Take the 2-minute tour ×
Stack Overflow is a question and answer site for professional and enthusiast programmers. It's 100% free, no registration required.

I am planning to do the following:

store a deque of pre-built objects to be consumed. The main thread might consume these objects here and there. I have another junky thread used for logging and other not time-critical but expensive things. When the pre-built objects are running low, I will refill them in the junky thread.

Now my question is, is there going to be race condition here? Technically one thread is consuming objects from the front, and another thread is pushing objects into the back. As long as I don't let the size run down to zero, it should be fine. The only thing that concerns me is the "size" of this deque. Do they store a integer "size" variable in STL containers? should modifying that size variable introduce race conditions?

What's the best way of solving this problem? I don't really want to use locks, because the main thread is performance critical (the reason I pre-built these objects in the first place!)

share|improve this question
add comment

4 Answers 4

up vote 4 down vote accepted

Another option would be to have 2 deques, one for read another for write. The main thread reads, and the other writes. When the read deque is empty, switch the deques (just move 2 pointers), which would involve a lock, but only occasionally.

The consumer thread would drive the switch so it would only need to do a lock when switching. The producer thread would need to lock per write in case the switch happens in the middle of a write, but as you mention the consumer is less performance-critical, so no worries there.

What you're suggesting regarding no locks is indeed dangerous as others mention.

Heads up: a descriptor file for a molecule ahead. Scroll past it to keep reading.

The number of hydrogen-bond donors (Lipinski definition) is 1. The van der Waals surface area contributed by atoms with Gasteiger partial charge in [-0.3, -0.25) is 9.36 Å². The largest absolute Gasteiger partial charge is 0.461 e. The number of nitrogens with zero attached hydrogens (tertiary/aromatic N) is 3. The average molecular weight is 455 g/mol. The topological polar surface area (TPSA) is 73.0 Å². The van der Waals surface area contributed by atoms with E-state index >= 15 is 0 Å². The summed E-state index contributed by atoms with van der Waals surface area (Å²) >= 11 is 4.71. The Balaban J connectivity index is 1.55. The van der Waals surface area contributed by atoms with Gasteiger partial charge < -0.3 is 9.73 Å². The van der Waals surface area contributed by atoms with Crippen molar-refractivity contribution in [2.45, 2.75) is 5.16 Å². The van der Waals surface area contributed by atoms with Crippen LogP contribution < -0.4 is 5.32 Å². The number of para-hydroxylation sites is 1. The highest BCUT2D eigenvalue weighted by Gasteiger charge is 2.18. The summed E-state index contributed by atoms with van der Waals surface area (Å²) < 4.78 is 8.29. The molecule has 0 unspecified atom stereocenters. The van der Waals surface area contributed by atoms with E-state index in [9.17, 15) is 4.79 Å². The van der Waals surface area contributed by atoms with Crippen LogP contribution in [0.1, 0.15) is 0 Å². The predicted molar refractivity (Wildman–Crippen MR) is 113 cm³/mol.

share|improve this answer
    
-1 But what if consumer thread is in the middle of reading from the queue when the switch occurs? To prevent that, you'd have to protect all reads as well, which pretty much defeats the whole idea. Ditto for producer that might be in the middle of writing during the switch. –  Branko Dimitrijevic Jun 1 '12 at 13:44
    
@BrankoDimitrijevic, that's why you wait until the read deque is empty, then block just for the switch. If the producer thread is not performance critical (like OP mentions), it can block on each write. The switch is driven from the consumer. –  Brady Jun 1 '12 at 13:46
    
I understand now. Sorry for the downvote - can you edit the answer so I can reverse it? –  Branko Dimitrijevic Jun 1 '12 at 13:53
    
@BrankoDimitrijevic, Done, thanks for the clarification. –  Brady Jun 1 '12 at 13:58
add comment

STL containers are not thread safe, period, don't play with this. Specifically the deque elements are usually stored in a chain of short arrays and that chain will be modified when operating with the deque, so there's a lot of room for messing things up.

share|improve this answer
add comment

As @sharptooth mentioned, STL containers aren't thread-safe. Are you using a C++11 capable compiler? If so, you could implement a lock-free queue using atomic types. Otherwise you'd need to use assembler for compare-and-swap or use a platform specific API (see here). See this question to get information on how to do this.

I would emphasise that you should measure performance when using standard thread synchronisation and see if you do actually need a lock-free technique.

share|improve this answer
add comment

There will be a data race even with non-empty deque.

You'll have to protect all accesses (not just writes) to the deque through locks, or use a queue specifically designed for consumer-producer model in multi-threaded environment (such as Microsoft's unbounded_buffer).

share|improve this answer
add comment

Your Answer

 
discard

By posting your answer, you agree to the privacy policy and terms of service.

Not the answer you're looking for? Browse other questions tagged or ask your own question.